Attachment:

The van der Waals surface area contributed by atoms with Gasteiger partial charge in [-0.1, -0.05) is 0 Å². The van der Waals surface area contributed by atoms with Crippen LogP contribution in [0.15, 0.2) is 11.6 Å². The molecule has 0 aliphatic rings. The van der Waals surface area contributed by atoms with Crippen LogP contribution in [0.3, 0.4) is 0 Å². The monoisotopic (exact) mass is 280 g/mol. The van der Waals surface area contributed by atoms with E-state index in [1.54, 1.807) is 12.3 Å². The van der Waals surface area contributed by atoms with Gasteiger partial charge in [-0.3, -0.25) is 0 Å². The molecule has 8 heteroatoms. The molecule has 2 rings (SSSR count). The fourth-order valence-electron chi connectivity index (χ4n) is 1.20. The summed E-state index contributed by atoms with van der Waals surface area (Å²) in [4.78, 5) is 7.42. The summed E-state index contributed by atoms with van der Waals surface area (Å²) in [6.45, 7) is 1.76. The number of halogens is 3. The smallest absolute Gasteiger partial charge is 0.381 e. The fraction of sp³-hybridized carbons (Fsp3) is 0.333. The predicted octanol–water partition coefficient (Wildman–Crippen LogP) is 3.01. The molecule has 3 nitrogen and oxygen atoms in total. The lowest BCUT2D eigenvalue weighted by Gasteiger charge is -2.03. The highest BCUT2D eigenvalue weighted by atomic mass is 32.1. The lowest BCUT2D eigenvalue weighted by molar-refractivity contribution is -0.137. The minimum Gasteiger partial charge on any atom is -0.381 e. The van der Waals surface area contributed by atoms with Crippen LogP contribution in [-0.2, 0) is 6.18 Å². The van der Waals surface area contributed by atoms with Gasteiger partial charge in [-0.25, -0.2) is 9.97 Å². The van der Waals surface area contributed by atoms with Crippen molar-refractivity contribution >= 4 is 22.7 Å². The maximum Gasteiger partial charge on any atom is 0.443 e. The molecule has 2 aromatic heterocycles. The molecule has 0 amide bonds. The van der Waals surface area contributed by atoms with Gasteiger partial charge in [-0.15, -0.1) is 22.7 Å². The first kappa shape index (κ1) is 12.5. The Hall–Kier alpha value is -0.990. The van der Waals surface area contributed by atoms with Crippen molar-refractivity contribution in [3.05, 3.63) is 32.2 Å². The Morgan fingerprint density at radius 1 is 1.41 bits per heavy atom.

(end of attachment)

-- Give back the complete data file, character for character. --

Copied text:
The van der Waals surface area contributed by atoms with Gasteiger partial charge in [-0.1, -0.05) is 0 Å². The van der Waals surface area contributed by atoms with Crippen LogP contribution in [0.15, 0.2) is 11.6 Å². The molecule has 0 aliphatic rings. The van der Waals surface area contributed by atoms with Crippen LogP contribution in [0.3, 0.4) is 0 Å². The monoisotopic (exact) mass is 280 g/mol. The van der Waals surface area contributed by atoms with E-state index in [1.54, 1.807) is 12.3 Å². The van der Waals surface area contributed by atoms with Gasteiger partial charge in [-0.3, -0.25) is 0 Å². The molecule has 8 heteroatoms. The molecule has 2 rings (SSSR count). The fourth-order valence-electron chi connectivity index (χ4n) is 1.20. The summed E-state index contributed by atoms with van der Waals surface area (Å²) in [4.78, 5) is 7.42. The summed E-state index contributed by atoms with van der Waals surface area (Å²) in [6.45, 7) is 1.76. The number of halogens is 3. The smallest absolute Gasteiger partial charge is 0.381 e. The fraction of sp³-hybridized carbons (Fsp3) is 0.333. The predicted octanol–water partition coefficient (Wildman–Crippen LogP) is 3.01. The molecule has 3 nitrogen and oxygen atoms in total. The lowest BCUT2D eigenvalue weighted by Gasteiger charge is -2.03. The highest BCUT2D eigenvalue weighted by atomic mass is 32.1. The lowest BCUT2D eigenvalue weighted by molar-refractivity contribution is -0.137. The minimum Gasteiger partial charge on any atom is -0.381 e. The van der Waals surface area contributed by atoms with Crippen LogP contribution in [-0.2, 0) is 6.18 Å². The van der Waals surface area contributed by atoms with Gasteiger partial charge in [-0.25, -0.2) is 9.97 Å². The van der Waals surface area contributed by atoms with Crippen molar-refractivity contribution >= 4 is 22.7 Å². The maximum Gasteiger partial charge on any atom is 0.443 e. The molecule has 2 aromatic heterocycles. The molecule has 0 amide bonds. The van der Waals surface area contributed by atoms with Gasteiger partial charge in [-0.15, -0.1) is 22.7 Å². The first kappa shape index (κ1) is 12.5. The Hall–Kier alpha value is -0.990. The van der Waals surface area contributed by atoms with Crippen molar-refractivity contribution in [3.05, 3.63) is 32.2 Å². The Morgan fingerprint density at radius 1 is 1.41 bits per heavy atom.